Success hides your mistakes

(written by lawrence krubner, however indented passages are often quotes). You can contact lawrence at: lawrence@krubner.com

This is a great interview with Tim Brady of Yahoo:

Craig : After you closed those first ad sales were you all still freaking out over if this would be viable to not?

Tim : It was probably a full year of discomforting uncertainty. Even after we brought Tim Koogle in, it wasn’t a sure thing. The Internet was a sure thing but Yahoo wasn’t a sure thing. It probably took until the end of ‘95 to guarantee that.

Craig : Interesting. Did how you feel about the company change as you scaled?

Tim : Nope. I was all in the whole time.

Craig : How long did you stick around?

Tim : I was there until 2003.

Craig : How was it to ride that wave, especially when the bottom fell out in 2000?

Tim : When things are going well and you’re in a growth industry, you don’t have to deal with many difficult issues. It’s the old cliche, winning solves everything.

Craig : For sure.

Tim : It’s really true. It solves everything… or maybe better said, it masks all your mistakes. A lot of the mistakes you make get masked because you receive almost no negative feedback.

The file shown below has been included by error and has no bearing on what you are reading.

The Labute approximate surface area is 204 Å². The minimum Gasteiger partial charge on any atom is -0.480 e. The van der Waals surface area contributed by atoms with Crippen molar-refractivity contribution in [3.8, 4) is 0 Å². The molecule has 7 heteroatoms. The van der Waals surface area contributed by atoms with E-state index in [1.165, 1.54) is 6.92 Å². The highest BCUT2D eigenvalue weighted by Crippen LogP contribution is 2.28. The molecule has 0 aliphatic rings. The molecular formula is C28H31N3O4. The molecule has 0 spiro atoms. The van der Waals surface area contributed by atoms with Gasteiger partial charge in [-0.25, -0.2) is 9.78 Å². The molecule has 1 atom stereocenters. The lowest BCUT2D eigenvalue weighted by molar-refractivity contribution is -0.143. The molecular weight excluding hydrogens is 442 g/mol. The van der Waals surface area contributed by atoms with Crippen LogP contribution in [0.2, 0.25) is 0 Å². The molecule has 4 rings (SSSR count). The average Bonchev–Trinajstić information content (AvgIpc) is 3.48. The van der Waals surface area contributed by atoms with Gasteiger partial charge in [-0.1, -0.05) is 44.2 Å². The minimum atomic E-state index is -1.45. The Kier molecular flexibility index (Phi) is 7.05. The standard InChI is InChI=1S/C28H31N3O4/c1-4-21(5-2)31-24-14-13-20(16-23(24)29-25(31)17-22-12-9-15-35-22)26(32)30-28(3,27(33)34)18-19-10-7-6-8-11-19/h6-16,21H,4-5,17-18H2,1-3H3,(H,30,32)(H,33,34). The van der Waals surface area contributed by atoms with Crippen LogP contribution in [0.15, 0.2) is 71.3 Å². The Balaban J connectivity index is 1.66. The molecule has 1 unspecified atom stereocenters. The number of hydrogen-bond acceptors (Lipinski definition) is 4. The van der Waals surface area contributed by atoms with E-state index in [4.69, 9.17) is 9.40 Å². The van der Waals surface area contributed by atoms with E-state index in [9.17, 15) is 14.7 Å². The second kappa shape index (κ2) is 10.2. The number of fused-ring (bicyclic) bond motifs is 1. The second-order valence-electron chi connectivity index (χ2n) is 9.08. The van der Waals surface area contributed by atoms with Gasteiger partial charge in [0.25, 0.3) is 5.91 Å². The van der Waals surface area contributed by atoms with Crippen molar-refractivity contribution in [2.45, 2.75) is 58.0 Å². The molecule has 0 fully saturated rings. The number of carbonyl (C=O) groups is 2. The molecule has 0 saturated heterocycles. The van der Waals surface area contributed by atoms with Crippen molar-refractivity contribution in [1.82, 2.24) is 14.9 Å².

But then the bottom fell out and the board let Tim Koogle go. The upper ranks of management emptied out pretty quick, except for me and the CTO who stuck around. We got a new CEO and set of peers in upper management. Let me just say, I learned a whole lot more about business on the way down than I did on the way up.

Craig : When you think back on your time at Yahoo, how do you feel about it?

Tim : Well, I definitely made some of my closest friends there. I compare them to childhood friends. I can pick up the phone and call any of 50 people and talk to them as if no time had passed. It’s a pretty cool feeling.

Craig : That’s really neat.

Tim : It was formative in so many different ways. Granted it was early in my career, but then again most of the entrepreneurs at YC are early in their careers, too. It’s this intense experience where for the first time in your life where you’re defining your own test and seeing if you measure up. You find out a lot about yourself in that environment.

Craig : I imagine it really builds confidence.

Tim : It does.

It was certainly career defining. The financial success was nice, but it was way more than that. The entire process helps define who you are, what you’re good at, what you want to do, and what you think is important.

Source